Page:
So then the four sureties and guarantors are summoned by (the creditor) Cairpre, Conall comes with his (comrade) Cuchulainn from the Ulaid; Ross, son of Deda, from the Ernai; and Cet went out of Connaught to Cairpre’s house. Cairpre demanded their honour or their soul (life). So then, under Cet’s safeguard, the sureties repaired to Cruachan, and there, on the green of the fortress, they commenced their fasting. Cet’s wife entreated the respite of a single night (that the children of Umor might consider what was to be done). On the morrow Oengus comes, and said that his son, with his three brothers, would fight on his behalf with the sureties. Cing against Ross, Cimbe Fourheaded against Conall Cernach, Irgus against Cet mac Magach, and Conall, son of Oengus, against Cuchulainn. So the sons of Umor were killed, and the sureties brought their four heads to Cairbre to boast of them. Then Oengus was buried, with his son Conall, under this cairn.’
Elsewhere, in the Dindseanchas,  we learn that Maistiu, sister of Conall the slender, and Maer, who was twin with him, died of sorrow at his death.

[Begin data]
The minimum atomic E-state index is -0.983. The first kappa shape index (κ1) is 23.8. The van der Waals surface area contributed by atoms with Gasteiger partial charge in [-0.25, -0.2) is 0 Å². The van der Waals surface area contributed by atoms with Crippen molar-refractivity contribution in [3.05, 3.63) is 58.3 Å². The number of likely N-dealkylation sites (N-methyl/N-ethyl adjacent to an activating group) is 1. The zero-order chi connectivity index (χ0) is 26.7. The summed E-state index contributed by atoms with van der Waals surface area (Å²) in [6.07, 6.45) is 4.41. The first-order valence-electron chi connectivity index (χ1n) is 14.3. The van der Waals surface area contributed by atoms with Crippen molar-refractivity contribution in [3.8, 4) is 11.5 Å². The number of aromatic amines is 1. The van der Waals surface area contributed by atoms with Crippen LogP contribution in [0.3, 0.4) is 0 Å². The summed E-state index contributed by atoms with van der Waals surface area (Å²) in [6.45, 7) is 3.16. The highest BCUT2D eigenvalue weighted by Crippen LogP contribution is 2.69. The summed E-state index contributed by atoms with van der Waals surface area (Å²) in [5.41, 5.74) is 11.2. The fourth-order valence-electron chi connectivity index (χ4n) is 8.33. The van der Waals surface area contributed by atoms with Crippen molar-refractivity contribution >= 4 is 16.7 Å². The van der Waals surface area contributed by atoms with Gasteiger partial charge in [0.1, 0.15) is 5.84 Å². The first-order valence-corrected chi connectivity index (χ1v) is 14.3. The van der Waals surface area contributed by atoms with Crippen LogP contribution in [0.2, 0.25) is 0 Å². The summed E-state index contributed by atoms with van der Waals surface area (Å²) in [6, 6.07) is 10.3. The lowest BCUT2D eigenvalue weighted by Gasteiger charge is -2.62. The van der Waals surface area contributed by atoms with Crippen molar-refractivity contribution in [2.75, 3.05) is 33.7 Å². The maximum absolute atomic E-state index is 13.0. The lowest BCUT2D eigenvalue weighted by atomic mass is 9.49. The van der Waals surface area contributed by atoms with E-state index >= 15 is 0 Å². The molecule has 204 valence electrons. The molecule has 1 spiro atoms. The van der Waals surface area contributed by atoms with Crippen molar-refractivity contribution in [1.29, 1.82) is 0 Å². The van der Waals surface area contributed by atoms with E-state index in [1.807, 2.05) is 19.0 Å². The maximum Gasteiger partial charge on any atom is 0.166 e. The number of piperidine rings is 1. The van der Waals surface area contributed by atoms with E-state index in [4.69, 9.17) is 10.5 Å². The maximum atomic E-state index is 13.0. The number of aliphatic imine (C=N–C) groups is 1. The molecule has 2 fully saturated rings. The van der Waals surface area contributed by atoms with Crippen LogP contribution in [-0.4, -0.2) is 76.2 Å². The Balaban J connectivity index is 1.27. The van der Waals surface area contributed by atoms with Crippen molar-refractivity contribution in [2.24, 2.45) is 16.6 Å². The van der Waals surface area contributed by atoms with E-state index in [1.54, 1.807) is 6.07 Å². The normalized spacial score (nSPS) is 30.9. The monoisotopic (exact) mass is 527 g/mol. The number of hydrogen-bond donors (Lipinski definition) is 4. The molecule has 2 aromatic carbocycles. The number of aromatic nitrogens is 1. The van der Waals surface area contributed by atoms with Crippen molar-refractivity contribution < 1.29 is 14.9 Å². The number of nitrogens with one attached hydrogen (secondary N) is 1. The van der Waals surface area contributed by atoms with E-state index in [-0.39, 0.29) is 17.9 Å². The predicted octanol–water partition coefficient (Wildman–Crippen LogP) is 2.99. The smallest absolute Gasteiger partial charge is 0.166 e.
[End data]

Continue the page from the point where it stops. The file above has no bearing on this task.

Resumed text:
Every passage of the story is excessively improbable, from the Firbolgs getting the royal forts of Taltiu and Tlactga, and the royal cemeteries of Knowth (Cnogba) and Newgrange (Bru), down to the death of Oengus and his daughters; and a tribe that could find space among the Milesians in nine raths in Meath must have been very small, so we can give this story little weight in any question relating to the forts. We are left equally in the dark by the early records and legends of possible historic value. Ptolemy places the Ganganoi near the Shannon estuary, there the Firbolgs Gann, Genann, and Sengan  appear. Cormac mac Airt wages war on the inhabitants of the Burren, defeating them on Slieve Elva in the third century, while in the fifth the Dalcassian kings have their palaces in Co. Limerick, and do not yet hold Aughty or Elva, and the king of Aran seeks refuge with the pagans of Corcomroe. If the smith legend of Glasgeivnagh is ancient,  the Celtic warriors of the third century found the hills behind the Fergus at Corofin garrisoned by Tuatha De Danann. This may represent, in outline, an early fact of the Dalcassian conquest,  and that proud tribe boasted to the king of Cashel, about 840, that they had won the land by their own swords; yet many of the fort-names and legends are of Celts alone.